Current guidelines suggest limiting metronidazole (MTZ) use due to increased treatment failures in patients with Clostridioides difficile infections (CDI). We hypothesized that an increase in the minimum inhibitory concentration (MIC) of MTZ to C. difficile may contribute to these poor response rates. The objective of this study was to examine clinical response rates in patients with CDI based on MTZ MIC and stratified by receipt of MTZ treatment.
Clostridioides difficile-positive stool samples collected from 2017 to 2018 as part of routine care at two hospital systems in Houston, Texas were collected for MIC determination at 24 h to MTZ by broth microdilution following incorporation of 5 mg/L of hemin. The primary outcome was initial clinical success by Day 7 of treatment in those with MICs ≥1 vs. <1. Results were stratified based on receipt of MTZ within 48 hours of diagnosis. Study objectives were tested using χ 2 and multivariable logistic regression analyses.
A total of 235 C. difficile samples were included, of which 73 (31%) had an MTZ MIC ≥1. Overall, 72% received MTZ within the first 48 hours. Clinical success rates differed based on disease severity (77% in nonsevere, 64% in severe/fulminant; P = 0.03) and infecting ribotype (52% in RT 027, 75% in non-RT 027; P = 0.014). In patients with MTZ receipt, clinical success rates were higher in patients infected with strains with an MTZ MIC < 1 (76%) compared with those with an MIC ≥1 (60%; P = 0.031). The difference in initial clinical success was not different in those that did not receive MTZ (78% for MIC <1 vs. 65% for MIC ≥1, P = 0.28). After controlling for disease severity, treatment failure was higher in patients infected with strains with an MTZ MIC ≥1 and treated with MTZ (OR 2.1; 95% CI, 1.01–4.35; P = 0.048) but not for those with an MIC ≥1 treated with other therapies (OR 1.9; 95% CI, 0.62–5.6; P = 0.27).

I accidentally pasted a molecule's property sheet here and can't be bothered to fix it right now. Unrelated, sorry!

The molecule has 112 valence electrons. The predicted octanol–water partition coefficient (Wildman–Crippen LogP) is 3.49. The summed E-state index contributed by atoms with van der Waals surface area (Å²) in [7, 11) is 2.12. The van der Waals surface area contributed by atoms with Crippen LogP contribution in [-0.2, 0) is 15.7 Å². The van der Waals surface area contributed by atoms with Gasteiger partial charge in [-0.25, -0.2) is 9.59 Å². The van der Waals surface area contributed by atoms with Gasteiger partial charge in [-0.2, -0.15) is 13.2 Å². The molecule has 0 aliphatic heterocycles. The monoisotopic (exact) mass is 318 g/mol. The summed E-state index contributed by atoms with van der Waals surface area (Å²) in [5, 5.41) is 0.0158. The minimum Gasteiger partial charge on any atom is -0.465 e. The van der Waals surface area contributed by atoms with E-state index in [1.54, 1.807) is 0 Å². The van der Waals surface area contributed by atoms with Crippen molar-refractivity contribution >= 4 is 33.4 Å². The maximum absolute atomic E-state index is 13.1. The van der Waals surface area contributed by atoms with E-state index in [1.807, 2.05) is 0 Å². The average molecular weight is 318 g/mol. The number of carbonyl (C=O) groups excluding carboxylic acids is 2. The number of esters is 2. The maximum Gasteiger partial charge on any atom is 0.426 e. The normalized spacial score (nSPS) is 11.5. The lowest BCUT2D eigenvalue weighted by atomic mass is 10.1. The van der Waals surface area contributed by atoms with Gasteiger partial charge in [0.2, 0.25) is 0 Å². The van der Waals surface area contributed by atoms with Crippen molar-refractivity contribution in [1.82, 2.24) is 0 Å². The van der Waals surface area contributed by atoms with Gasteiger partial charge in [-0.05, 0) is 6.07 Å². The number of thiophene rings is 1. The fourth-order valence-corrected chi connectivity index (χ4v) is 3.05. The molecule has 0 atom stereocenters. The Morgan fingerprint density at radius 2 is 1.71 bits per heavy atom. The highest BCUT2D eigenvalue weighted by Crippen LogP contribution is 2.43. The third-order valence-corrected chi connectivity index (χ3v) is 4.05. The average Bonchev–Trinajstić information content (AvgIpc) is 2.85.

This study provides the first preliminary evidence of an association between reduced metronidazole susceptibility and decreased clinical success rates. Larger studies are warranted to validate these findings.
All Authors: No reported Disclosures.